Cutchogue, New York facts for kids
Quick facts for kids
Cutchogue, New York
Cutchogue waterfront on Long Island Sound
|• Total||10.2 sq mi (26.3 km2)|
|• Land||9.7 sq mi (25.2 km2)|
|• Water||0.4 sq mi (1.1 km2)|
|Elevation||30 ft (9 m)|
|• Density||329.8/sq mi (127.34/km2)|
|Time zone||UTC-5 (Eastern (EST))|
|• Summer (DST)||UTC-4 (EDT)|
|GNIS feature ID||0947961|
Cutchogue ( KUTCH-og) is a hamlet and census-designated place (CDP) in Suffolk County, New York, United States, on the North Fork of Long Island's East End. The population was 3,349 at the 2010 census.
The Cutchogue CDP roughly represents the area of the Cutchogue hamlet in the town of Southold.
According to the United States Census Bureau, the community has a total area of 10.2 square miles (26.3 km2), of which 9.7 square miles (25.2 km2) is land and 0.42 square miles (1.1 km2), or 4.2%, is water.
The name Cutchogue is derived from an Algonquin word meaning "principal place". Many of the local Native Americans lived at Fort Corchaug before English-American settlers began arriving in 1640. The Old House, built in 1649, is the oldest English-style house in the village. In fact, it is one of the best surviving examples of English domestic architecture in the United States, and it has been named a National Historic Landmark.
Famous 18th century residents include political figure Parker Wickham and his nephew John Wickham. Cutchogue is also the birthplace of composer Douglas Moore (1893 – 1969).
Hargrave Vineyard, the first winery on Long Island, was established in Cutchogue in 1973. The Long Island Merlot Alliance, which promotes wine-making using the merlot grape, the principal Long Island grape, is based in Cutchogue.
Demographics for the CDP
As of the census of 2000, there were 2,849 people, 1,120 households, and 801 families residing in the CDP. The population density was 351.7 per square mile (135.8/km2). There were 1,680 housing units at an average density of 207.4/sq mi (80.1/km2). The racial makeup of the community was 93.86% White, 2.42% African American, 0.04% Native American, 0.53% Asian, 1.72% from other races, and 1.44% from two or more races. Hispanic or Latino of any race were 5.69% of the population.
There were 1,120 households, out of which 27.6% had children under the age of 18 living with them, 62.3% were married couples living together, 6.7% had a female householder with no husband present, and 28.4% were non-families. 25.1% of all households were made up of individuals, and 13.9% had someone living alone who was 65 years of age or older. The average household size was 2.48 and the average family size was 2.93.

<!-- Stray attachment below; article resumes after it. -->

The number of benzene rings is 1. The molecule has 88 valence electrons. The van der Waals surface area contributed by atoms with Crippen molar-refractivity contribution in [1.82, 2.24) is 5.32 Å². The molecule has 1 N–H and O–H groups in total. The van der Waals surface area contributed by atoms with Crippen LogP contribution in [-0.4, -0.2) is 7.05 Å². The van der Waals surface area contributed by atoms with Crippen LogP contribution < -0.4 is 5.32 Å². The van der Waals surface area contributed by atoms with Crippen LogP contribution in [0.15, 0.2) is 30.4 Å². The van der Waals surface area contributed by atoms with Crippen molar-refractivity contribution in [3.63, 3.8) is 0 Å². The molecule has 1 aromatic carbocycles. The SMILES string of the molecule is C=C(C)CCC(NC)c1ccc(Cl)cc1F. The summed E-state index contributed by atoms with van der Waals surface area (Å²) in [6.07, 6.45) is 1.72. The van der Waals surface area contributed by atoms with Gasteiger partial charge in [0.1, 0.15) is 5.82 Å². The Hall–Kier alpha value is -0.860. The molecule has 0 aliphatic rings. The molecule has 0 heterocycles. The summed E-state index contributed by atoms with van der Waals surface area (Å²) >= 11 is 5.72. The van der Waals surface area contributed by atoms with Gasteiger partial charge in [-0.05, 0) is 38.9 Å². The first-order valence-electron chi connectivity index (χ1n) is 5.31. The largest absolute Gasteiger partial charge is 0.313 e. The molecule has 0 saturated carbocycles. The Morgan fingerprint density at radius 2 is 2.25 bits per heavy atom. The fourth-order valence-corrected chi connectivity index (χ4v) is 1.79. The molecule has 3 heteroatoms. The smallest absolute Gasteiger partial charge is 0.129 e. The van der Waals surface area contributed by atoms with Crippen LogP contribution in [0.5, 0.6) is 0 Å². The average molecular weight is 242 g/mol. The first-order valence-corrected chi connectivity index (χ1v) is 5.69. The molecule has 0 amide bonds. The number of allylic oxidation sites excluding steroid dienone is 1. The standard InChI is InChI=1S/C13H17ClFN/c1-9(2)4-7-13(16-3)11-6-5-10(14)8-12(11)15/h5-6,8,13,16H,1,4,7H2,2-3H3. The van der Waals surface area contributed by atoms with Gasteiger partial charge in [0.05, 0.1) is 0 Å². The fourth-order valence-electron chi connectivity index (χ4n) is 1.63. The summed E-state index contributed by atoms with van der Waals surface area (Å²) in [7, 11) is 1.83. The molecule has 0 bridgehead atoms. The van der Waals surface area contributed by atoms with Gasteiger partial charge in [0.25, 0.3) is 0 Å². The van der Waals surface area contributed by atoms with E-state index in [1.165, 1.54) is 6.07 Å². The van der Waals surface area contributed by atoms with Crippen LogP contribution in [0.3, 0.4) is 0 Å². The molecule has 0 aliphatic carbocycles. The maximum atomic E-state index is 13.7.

In the CDP, the population was spread out, with 21.5% under the age of 18, 5.1% from 18 to 24, 24.7% from 25 to 44, 28.3% from 45 to 64, and 20.5% who were 65 years of age or older. The median age was 44 years. For every 100 females, there were 98.0 males. For every 100 females age 18 and over, there were 94.9 males.
The median income for a household in the community was $65,469, and the median income for a family was $71,611. Males had a median income of $51,103 versus $34,432 for females. The per capita income for the CDP was $35,042. About 2.0% of families and 5.6% of the population were below the poverty line, including 5.8% of those under age 18 and 3.4% of those age 65 or over.
Albert Einstein and Cutchogue
An avid sailor, Albert Einstein once called Little Peconic Bay in Cutchogue "the most beautiful sailing ground I ever experienced." In the summers of 1938 and 1939 he rented a cottage on Old Cove Road, now called West Cove Road, on Nassau Point, and spent many hours alone in a little sailboat he called Tineff (Yiddish for "worthless"). Albert Einstein was taught to sail on Little Peconic Bay by two local brothers, Jack and Bob Fisher, who had a lot of patience getting him to become a successful yachtsman.
While in Cutchogue on August 2, 1939, pipe-smoking Einstein was visited by fellow Jewish physicists from Hungary Leó Szilárd (who had produced a nuclear chain reaction in a laboratory at Columbia University) and Edward Teller (both prompted by Niels Bohr), and dictated the famous Letter to President Roosevelt, alerting him to the new developments in nuclear physics and hinting that the Germans might be working on an atomic bomb, urging him to launch his own program. The letter is widely credited with setting in motion the Manhattan Project, the US government effort that built the first atomic bomb.
When Szilárd first explained the concept of a nuclear chain reaction to him, Einstein gave the famous reply, "Daran habe ich gar nicht gedacht!" ("I really never thought of that before").